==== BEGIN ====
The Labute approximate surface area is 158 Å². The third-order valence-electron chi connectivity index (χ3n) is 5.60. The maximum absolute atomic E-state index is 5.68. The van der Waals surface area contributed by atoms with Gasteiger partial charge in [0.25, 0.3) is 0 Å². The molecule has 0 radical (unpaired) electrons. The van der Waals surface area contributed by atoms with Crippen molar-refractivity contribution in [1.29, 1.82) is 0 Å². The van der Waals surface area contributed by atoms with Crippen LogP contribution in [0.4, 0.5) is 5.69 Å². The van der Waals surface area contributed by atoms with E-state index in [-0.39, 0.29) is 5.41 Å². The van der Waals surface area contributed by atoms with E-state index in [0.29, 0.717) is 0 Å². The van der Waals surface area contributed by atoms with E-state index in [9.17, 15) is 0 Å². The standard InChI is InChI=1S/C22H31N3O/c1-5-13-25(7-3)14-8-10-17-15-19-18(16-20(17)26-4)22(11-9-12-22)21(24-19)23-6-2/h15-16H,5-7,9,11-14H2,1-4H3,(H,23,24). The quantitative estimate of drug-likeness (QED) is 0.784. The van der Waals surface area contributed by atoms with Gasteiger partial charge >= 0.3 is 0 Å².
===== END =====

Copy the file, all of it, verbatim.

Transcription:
The Labute approximate surface area is 158 Å². The third-order valence-electron chi connectivity index (χ3n) is 5.60. The maximum absolute atomic E-state index is 5.68. The van der Waals surface area contributed by atoms with Gasteiger partial charge in [0.25, 0.3) is 0 Å². The molecule has 0 radical (unpaired) electrons. The van der Waals surface area contributed by atoms with Crippen molar-refractivity contribution in [1.29, 1.82) is 0 Å². The van der Waals surface area contributed by atoms with Crippen LogP contribution in [0.4, 0.5) is 5.69 Å². The van der Waals surface area contributed by atoms with E-state index in [-0.39, 0.29) is 5.41 Å². The van der Waals surface area contributed by atoms with E-state index in [0.29, 0.717) is 0 Å². The van der Waals surface area contributed by atoms with E-state index in [9.17, 15) is 0 Å². The standard InChI is InChI=1S/C22H31N3O/c1-5-13-25(7-3)14-8-10-17-15-19-18(16-20(17)26-4)22(11-9-12-22)21(24-19)23-6-2/h15-16H,5-7,9,11-14H2,1-4H3,(H,23,24). The quantitative estimate of drug-likeness (QED) is 0.784. The van der Waals surface area contributed by atoms with Gasteiger partial charge >= 0.3 is 0 Å².